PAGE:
Floodlands Landscape design experience with boundary methods and lessons one can draw from stories concerning rural backgrounds
Research stage: senior
This work has multiple derivatives, procedures that are partly participatory and that learn from certain theories, for example, the rhythmanalysis of social geography (Lefebvre 2004). However, it is more of a design experience based on creative processes that progress thanks to the debates and procedural activities, detecting some stages that could be assimilated to a design-driven research:
Each design is a readable process from the perspective of interpretive communities (Fish 1980): its layers of graphics, writings and other virtual & analogical outcomes allow understandings that will depend on the subjectivity, culture, state of mind of the person who participates.
Each design focuses on visual and haptic properties (e.g. a map, a model or a drawing) that work on aspects that facilitate a rapid adherence of the participant to any of the roles included in the social and environmental controversy.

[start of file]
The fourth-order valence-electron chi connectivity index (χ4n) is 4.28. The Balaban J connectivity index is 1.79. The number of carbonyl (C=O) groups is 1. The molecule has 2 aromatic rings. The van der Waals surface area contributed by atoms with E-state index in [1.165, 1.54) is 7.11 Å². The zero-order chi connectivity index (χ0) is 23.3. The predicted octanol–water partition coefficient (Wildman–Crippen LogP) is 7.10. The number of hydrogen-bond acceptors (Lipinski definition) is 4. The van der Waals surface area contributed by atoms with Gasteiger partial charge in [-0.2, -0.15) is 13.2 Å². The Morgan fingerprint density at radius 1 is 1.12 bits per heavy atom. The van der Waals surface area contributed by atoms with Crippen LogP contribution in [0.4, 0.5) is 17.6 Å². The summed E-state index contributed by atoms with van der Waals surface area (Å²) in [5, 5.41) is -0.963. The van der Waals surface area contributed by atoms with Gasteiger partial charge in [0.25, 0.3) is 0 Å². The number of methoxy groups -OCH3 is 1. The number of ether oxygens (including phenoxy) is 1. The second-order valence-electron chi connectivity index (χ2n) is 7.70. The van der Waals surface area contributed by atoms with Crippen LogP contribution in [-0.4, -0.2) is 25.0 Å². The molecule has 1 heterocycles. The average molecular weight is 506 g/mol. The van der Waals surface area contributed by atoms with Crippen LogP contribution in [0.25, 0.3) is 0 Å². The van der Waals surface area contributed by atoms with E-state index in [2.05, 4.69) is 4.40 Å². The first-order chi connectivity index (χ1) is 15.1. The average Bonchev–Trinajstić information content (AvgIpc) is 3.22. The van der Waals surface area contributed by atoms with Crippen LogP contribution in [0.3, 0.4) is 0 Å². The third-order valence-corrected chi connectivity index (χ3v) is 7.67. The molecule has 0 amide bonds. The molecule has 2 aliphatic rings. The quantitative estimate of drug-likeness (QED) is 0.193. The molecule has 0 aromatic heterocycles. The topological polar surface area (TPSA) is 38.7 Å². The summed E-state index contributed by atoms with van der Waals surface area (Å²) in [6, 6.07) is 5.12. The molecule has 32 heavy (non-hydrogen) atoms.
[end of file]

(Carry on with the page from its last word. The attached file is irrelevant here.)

The tetralemma technique is a method that emphasizes the ambiguities that the participant will encounter in the future life, for example, the role of the user in relation to the designer or the possibility to understand a statement from a non-binary perspective.
In addition, the ways of labeling, naming, recording, ordering the topological and geographic spaces within the Floodlands viewer (http://floodlands.orsieg.es/), demonstrate that certain research (theoretical) outputs appear after a field work or a workshop is completed.
Fish, S. (1980). Is there a Text in this Class? The Authority of Interpretive Communities. Cambridge University Press.